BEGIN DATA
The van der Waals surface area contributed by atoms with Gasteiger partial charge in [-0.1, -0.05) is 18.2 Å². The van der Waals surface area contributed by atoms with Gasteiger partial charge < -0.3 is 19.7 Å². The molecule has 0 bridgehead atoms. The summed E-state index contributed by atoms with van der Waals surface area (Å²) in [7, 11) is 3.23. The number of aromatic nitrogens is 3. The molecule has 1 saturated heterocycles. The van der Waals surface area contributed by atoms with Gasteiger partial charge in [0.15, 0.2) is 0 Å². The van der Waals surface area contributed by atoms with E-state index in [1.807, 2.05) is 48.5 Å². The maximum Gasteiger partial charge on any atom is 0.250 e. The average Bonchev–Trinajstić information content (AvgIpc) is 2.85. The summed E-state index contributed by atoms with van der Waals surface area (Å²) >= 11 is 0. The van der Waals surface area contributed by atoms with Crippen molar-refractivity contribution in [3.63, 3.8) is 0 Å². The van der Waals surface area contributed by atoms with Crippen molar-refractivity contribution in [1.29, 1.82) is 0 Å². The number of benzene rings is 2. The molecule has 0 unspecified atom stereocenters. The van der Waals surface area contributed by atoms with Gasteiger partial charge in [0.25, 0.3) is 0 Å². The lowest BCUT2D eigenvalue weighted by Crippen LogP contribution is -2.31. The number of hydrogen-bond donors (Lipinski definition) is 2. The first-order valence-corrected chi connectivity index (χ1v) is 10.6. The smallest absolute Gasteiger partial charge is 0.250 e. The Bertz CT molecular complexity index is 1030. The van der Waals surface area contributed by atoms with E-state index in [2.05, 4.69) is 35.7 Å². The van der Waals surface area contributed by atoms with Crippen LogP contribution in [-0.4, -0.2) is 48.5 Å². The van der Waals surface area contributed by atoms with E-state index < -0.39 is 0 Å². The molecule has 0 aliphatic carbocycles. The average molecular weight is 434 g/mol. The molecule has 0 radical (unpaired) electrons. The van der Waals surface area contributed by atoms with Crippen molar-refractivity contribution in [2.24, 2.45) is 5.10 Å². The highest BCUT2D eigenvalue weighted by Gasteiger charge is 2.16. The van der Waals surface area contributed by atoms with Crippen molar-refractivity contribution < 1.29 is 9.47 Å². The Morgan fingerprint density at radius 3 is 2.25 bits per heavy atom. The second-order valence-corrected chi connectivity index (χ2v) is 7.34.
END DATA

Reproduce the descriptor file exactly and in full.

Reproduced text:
The van der Waals surface area contributed by atoms with Gasteiger partial charge in [-0.1, -0.05) is 18.2 Å². The van der Waals surface area contributed by atoms with Gasteiger partial charge < -0.3 is 19.7 Å². The molecule has 0 bridgehead atoms. The summed E-state index contributed by atoms with van der Waals surface area (Å²) in [7, 11) is 3.23. The number of aromatic nitrogens is 3. The molecule has 1 saturated heterocycles. The van der Waals surface area contributed by atoms with Gasteiger partial charge in [0.15, 0.2) is 0 Å². The van der Waals surface area contributed by atoms with E-state index in [1.807, 2.05) is 48.5 Å². The maximum Gasteiger partial charge on any atom is 0.250 e. The average Bonchev–Trinajstić information content (AvgIpc) is 2.85. The summed E-state index contributed by atoms with van der Waals surface area (Å²) >= 11 is 0. The van der Waals surface area contributed by atoms with Crippen molar-refractivity contribution in [3.63, 3.8) is 0 Å². The van der Waals surface area contributed by atoms with Crippen molar-refractivity contribution in [1.29, 1.82) is 0 Å². The number of benzene rings is 2. The molecule has 0 unspecified atom stereocenters. The van der Waals surface area contributed by atoms with Gasteiger partial charge in [0.25, 0.3) is 0 Å². The lowest BCUT2D eigenvalue weighted by Crippen LogP contribution is -2.31. The number of hydrogen-bond donors (Lipinski definition) is 2. The first-order valence-corrected chi connectivity index (χ1v) is 10.6. The smallest absolute Gasteiger partial charge is 0.250 e. The Bertz CT molecular complexity index is 1030. The van der Waals surface area contributed by atoms with E-state index in [2.05, 4.69) is 35.7 Å². The van der Waals surface area contributed by atoms with Crippen LogP contribution in [-0.4, -0.2) is 48.5 Å². The van der Waals surface area contributed by atoms with E-state index < -0.39 is 0 Å². The molecule has 0 aliphatic carbocycles. The average molecular weight is 434 g/mol. The molecule has 0 radical (unpaired) electrons. The van der Waals surface area contributed by atoms with Crippen molar-refractivity contribution in [2.24, 2.45) is 5.10 Å². The highest BCUT2D eigenvalue weighted by Gasteiger charge is 2.16. The van der Waals surface area contributed by atoms with Crippen molar-refractivity contribution < 1.29 is 9.47 Å². The Morgan fingerprint density at radius 3 is 2.25 bits per heavy atom. The second-order valence-corrected chi connectivity index (χ2v) is 7.34.